• The MIE and Twitter Chat moderator who helped me to see that cold calling was dead
  •  Those vital "First Followers" with ideas like EdTechBridge and Get2ISTE
  • The SXSWEdu DigiDiversity presenters who led me to "Mr Microsoft" AKA James Stanbridge
  • An amazing Skype call with a connected educator
  • The invaluable advice from people like Malcolm Wilson 
  • Recognising trends in a program that went from one school in 2012 to almost 1,000 with 5,000 MIEs
There is no way of knowing if one of these things didn't happen if it would have lead to the next.

There is also no way of repaying in kind what the MIEs above have done to help me. Whether it was a 30sec DM, a 3 min conversation or collaboration project over the course of a few months.

Words cannot convey the gratitude that I have for the people who have assisted me in my personal and professional development.

The fact that there are a number of MIEs who have played a role in this confirms one of two things to me:

1) Tech companies and innovative educators can (and are!) playing a significant role with ed reform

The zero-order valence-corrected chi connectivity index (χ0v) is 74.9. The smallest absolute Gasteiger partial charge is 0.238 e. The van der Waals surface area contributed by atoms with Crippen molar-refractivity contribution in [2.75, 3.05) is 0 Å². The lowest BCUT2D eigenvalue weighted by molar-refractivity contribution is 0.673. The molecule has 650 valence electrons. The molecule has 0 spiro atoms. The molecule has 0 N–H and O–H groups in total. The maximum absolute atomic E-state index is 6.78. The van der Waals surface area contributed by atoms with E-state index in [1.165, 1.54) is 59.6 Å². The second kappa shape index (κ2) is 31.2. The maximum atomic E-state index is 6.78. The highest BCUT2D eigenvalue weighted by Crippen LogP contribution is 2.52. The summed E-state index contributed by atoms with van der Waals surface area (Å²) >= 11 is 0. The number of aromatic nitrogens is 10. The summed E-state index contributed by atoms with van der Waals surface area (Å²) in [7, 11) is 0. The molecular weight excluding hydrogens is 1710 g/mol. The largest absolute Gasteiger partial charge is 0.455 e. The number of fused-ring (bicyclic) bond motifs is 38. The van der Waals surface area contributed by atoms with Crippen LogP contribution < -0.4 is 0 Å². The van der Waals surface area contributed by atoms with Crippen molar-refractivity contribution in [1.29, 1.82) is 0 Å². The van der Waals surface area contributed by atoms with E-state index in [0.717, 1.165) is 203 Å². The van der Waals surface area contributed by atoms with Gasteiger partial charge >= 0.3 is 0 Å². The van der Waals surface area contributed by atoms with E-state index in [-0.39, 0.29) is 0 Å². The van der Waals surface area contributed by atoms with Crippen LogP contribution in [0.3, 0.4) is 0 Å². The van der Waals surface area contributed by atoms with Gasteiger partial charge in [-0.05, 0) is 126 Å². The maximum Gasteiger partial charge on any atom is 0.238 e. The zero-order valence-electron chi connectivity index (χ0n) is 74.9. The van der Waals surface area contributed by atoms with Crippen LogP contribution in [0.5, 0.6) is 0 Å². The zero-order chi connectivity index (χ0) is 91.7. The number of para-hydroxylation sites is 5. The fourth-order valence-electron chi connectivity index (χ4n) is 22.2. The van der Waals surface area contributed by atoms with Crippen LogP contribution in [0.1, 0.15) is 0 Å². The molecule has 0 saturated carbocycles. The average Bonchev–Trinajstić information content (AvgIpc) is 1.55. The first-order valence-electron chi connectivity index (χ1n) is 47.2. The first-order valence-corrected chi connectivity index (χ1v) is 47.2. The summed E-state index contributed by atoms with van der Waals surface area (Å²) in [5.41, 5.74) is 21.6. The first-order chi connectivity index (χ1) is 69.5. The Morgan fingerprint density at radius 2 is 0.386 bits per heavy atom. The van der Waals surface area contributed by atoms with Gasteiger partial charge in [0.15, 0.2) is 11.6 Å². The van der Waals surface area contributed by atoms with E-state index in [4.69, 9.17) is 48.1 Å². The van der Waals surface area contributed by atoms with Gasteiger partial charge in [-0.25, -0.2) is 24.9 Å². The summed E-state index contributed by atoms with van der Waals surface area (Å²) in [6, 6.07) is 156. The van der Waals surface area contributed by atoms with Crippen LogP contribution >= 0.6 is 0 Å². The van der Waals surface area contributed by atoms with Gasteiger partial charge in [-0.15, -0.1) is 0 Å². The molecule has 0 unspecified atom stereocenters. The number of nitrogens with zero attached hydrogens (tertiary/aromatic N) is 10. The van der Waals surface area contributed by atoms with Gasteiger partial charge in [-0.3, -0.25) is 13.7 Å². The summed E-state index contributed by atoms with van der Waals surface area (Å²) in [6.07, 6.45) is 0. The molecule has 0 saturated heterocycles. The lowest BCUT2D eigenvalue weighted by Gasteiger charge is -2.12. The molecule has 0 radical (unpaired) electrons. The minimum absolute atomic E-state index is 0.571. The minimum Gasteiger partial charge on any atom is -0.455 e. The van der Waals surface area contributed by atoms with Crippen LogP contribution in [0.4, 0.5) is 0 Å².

2) What other interesting projects and ideas are there to be had if I were to find out about and connect with other MIEs?

I gave my assurances to someone who did me an act of kindness a few years ago from someone I admire that I would "Pay it Forward" as and when I can.

This time last year the guys at Skype expressed an interest in supporting the UK Digital Citizenship Summit. People in my PLN may have noticed that I've been spending a bit of time sharing details of the Skypeathon and the three nations challenge. The reason for this? All of the reasons in this post.

I hope that it helps to get a classroom or two connected and leads to the kind of people that I have met and collaborated with since being online.


  1. Wishing you nothing but good fortune William, this is just the intro, the real story is yet to come!

  2. Thanks James, very much looking forward to the next chapter!